The University of Otago's human nutrition department is the latest in the firing line for job cuts.

Division of sciences pro-vice-chancellor Prof Richard Barker said both academic and general staff were offered voluntary redundancies at a meeting with him on Wednesday last week.

The Tertiary Education Union (TEU) said the offer surprised staff and left them "very anxious".

The offer comes after staff in the School of Physical Education, Sport and Exercise Sciences were offered redundancies just over a month ago ahead of likely job cuts.


Last year, the university cut 16 full-time equivalent jobs from the humanities division due to falling student numbers and poor financial performance.

Further staff losses are expected after a review of general staff across the university.

Prof Barker said the redundancies offer came as the department, which has 43 staff, had been running "substantial" deficits for the past six years because of falling research income and a drop in student numbers of 23 per cent in the past five years.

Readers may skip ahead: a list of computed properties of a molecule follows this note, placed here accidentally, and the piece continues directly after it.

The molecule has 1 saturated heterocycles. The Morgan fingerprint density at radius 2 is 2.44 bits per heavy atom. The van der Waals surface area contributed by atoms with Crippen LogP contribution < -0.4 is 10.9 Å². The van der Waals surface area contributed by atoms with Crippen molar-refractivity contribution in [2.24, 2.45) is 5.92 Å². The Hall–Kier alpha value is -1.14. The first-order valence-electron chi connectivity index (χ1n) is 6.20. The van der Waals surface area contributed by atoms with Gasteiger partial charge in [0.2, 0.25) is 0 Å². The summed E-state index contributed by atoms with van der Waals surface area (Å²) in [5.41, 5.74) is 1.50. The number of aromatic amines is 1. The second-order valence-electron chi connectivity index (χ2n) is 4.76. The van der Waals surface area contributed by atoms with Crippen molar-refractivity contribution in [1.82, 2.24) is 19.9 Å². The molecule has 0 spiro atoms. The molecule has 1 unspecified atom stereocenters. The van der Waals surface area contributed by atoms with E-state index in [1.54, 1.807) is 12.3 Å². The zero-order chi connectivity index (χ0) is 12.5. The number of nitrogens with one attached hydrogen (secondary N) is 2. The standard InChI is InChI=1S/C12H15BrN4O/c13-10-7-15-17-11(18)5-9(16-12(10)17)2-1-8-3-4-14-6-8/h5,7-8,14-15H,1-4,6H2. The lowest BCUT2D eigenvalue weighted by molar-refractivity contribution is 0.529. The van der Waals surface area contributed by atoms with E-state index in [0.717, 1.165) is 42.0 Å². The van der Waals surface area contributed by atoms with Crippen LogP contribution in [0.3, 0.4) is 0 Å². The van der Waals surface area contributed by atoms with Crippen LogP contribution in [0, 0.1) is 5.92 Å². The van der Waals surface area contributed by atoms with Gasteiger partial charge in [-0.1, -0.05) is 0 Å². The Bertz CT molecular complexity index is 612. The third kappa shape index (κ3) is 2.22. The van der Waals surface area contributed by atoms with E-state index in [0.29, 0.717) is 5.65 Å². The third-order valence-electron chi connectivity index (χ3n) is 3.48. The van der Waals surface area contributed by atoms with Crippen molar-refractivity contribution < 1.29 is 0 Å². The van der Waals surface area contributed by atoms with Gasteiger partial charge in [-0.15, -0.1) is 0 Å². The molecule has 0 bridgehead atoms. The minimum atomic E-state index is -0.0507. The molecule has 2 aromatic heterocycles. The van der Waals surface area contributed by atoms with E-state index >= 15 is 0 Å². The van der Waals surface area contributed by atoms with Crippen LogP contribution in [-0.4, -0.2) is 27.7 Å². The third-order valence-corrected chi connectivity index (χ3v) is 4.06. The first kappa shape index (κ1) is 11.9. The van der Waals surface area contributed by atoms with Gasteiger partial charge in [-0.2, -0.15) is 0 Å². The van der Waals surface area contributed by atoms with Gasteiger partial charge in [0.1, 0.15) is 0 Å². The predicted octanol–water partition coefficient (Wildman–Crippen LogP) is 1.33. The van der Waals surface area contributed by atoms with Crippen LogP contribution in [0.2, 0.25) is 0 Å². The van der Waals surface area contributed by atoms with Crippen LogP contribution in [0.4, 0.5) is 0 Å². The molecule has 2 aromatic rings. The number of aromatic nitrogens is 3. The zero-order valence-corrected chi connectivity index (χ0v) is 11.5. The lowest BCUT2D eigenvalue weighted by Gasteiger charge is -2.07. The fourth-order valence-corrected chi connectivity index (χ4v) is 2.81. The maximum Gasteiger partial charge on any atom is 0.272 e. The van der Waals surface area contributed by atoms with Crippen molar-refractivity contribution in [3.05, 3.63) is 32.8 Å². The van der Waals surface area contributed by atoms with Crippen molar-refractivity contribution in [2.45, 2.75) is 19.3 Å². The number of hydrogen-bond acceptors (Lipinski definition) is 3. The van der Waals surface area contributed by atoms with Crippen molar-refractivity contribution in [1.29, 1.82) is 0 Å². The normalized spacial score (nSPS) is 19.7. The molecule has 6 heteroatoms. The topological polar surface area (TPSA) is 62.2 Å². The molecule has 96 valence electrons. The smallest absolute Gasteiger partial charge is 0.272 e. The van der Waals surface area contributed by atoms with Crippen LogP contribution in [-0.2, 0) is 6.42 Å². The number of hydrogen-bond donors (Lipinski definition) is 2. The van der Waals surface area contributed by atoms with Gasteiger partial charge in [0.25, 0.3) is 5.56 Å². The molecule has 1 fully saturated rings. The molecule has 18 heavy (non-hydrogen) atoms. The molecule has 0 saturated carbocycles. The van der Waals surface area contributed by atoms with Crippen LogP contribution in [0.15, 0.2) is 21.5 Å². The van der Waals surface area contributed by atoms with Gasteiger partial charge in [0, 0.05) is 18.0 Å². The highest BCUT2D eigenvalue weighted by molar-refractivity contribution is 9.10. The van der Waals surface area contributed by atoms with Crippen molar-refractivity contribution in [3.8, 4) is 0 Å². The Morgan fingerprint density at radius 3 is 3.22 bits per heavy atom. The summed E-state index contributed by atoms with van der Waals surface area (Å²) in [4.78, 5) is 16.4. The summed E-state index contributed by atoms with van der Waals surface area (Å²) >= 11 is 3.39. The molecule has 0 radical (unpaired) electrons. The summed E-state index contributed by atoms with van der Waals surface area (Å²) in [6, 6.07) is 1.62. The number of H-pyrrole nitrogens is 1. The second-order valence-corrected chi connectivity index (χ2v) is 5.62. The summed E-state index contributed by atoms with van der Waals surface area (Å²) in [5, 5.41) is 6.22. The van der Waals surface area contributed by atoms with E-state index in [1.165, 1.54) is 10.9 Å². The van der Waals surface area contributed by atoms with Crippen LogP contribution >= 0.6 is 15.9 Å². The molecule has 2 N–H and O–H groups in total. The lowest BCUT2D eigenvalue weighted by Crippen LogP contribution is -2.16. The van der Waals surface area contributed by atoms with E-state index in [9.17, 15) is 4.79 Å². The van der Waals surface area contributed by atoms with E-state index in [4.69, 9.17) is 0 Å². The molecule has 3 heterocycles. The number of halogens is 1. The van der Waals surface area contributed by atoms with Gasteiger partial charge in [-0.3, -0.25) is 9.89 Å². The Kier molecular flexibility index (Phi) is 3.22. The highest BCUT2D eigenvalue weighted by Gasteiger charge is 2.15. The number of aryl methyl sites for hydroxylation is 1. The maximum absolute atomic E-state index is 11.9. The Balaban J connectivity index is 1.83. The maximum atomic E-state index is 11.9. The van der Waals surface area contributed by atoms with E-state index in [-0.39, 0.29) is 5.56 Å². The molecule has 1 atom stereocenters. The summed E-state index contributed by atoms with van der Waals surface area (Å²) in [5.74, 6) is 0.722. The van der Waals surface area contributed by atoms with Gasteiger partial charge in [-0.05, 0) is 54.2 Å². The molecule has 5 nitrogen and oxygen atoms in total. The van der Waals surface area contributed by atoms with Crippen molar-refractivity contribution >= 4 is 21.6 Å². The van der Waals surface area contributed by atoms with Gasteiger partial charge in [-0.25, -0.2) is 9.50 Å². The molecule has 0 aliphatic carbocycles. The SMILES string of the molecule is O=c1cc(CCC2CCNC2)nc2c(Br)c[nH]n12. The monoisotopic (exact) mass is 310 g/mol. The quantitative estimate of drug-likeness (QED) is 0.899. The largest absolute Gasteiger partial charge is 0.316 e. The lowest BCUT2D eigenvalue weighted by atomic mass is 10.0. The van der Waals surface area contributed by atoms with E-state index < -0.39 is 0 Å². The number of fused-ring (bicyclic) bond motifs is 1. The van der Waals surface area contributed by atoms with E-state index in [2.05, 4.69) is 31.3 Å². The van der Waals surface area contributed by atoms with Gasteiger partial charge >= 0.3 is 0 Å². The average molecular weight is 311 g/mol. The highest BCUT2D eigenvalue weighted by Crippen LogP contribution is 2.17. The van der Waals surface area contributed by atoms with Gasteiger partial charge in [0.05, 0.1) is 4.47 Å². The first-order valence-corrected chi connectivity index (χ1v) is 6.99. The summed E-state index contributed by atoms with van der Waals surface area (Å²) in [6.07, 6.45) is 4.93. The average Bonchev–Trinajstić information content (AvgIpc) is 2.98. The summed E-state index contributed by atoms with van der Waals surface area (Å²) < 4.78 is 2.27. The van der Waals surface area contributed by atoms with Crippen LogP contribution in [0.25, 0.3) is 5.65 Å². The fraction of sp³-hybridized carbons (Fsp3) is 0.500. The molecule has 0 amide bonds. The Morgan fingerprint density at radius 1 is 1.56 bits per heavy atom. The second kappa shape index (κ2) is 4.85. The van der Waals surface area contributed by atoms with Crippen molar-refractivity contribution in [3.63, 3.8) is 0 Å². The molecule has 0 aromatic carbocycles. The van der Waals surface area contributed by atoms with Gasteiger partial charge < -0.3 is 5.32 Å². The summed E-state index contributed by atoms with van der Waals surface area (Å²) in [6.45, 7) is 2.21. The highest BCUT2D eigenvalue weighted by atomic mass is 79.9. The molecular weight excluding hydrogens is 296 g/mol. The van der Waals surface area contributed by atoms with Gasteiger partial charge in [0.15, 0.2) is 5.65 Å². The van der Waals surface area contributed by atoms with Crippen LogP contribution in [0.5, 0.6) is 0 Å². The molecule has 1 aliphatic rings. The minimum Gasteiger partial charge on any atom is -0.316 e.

"Without change, this shortfall is forecast to continue," he said.

There was no management of change process or review of the department being undertaken.

"However, I have asked staff in the department to share ideas on ideas for the academic future of human nutrition at Otago that addresses the budget deficit while allowing the department to maintain its historical academic strengths."

There was no"expected number" of job losses to report.

"There will be a period of time for voluntary severances being sought and considered."


Prof Barker said it was assessing other departments in the Division of Sciences.

"Other departments may be subject to similar consideration, but there are no immediate plans."

TEU Dunedin organiser Kris Smith said it was concerned about a change in the way the university looked at the finances of departments, which had brought both human nutrition and physical education under the microscope.

Previously, staff in the human nutrition department were under the impression they were working within the budget set by the university, Smith said.

"They have only been made aware in the last month or so that there were any problems and until that time they thought they were doing okay."

The union was worried the change in accounting practices would mean other departments would be next in the firing line.